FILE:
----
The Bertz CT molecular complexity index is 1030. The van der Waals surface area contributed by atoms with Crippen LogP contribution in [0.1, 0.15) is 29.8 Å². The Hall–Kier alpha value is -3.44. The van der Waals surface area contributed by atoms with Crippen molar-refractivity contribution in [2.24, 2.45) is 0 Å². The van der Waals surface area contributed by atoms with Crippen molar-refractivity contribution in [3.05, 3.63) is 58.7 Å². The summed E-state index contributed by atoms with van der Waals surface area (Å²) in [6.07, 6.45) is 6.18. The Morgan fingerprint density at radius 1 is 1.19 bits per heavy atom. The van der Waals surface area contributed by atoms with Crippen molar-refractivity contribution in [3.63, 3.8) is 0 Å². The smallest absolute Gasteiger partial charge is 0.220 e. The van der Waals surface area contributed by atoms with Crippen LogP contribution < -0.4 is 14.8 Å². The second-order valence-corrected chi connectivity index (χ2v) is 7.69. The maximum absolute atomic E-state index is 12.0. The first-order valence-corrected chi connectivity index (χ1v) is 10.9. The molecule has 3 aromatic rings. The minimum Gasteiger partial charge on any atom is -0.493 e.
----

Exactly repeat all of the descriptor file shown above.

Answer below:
The Bertz CT molecular complexity index is 1030. The van der Waals surface area contributed by atoms with Crippen LogP contribution in [0.1, 0.15) is 29.8 Å². The Hall–Kier alpha value is -3.44. The van der Waals surface area contributed by atoms with Crippen molar-refractivity contribution in [2.24, 2.45) is 0 Å². The van der Waals surface area contributed by atoms with Crippen molar-refractivity contribution in [3.05, 3.63) is 58.7 Å². The summed E-state index contributed by atoms with van der Waals surface area (Å²) in [6.07, 6.45) is 6.18. The Morgan fingerprint density at radius 1 is 1.19 bits per heavy atom. The van der Waals surface area contributed by atoms with Crippen molar-refractivity contribution in [3.63, 3.8) is 0 Å². The smallest absolute Gasteiger partial charge is 0.220 e. The van der Waals surface area contributed by atoms with Crippen LogP contribution < -0.4 is 14.8 Å². The second-order valence-corrected chi connectivity index (χ2v) is 7.69. The maximum absolute atomic E-state index is 12.0. The first-order valence-corrected chi connectivity index (χ1v) is 10.9. The molecule has 3 aromatic rings. The minimum Gasteiger partial charge on any atom is -0.493 e.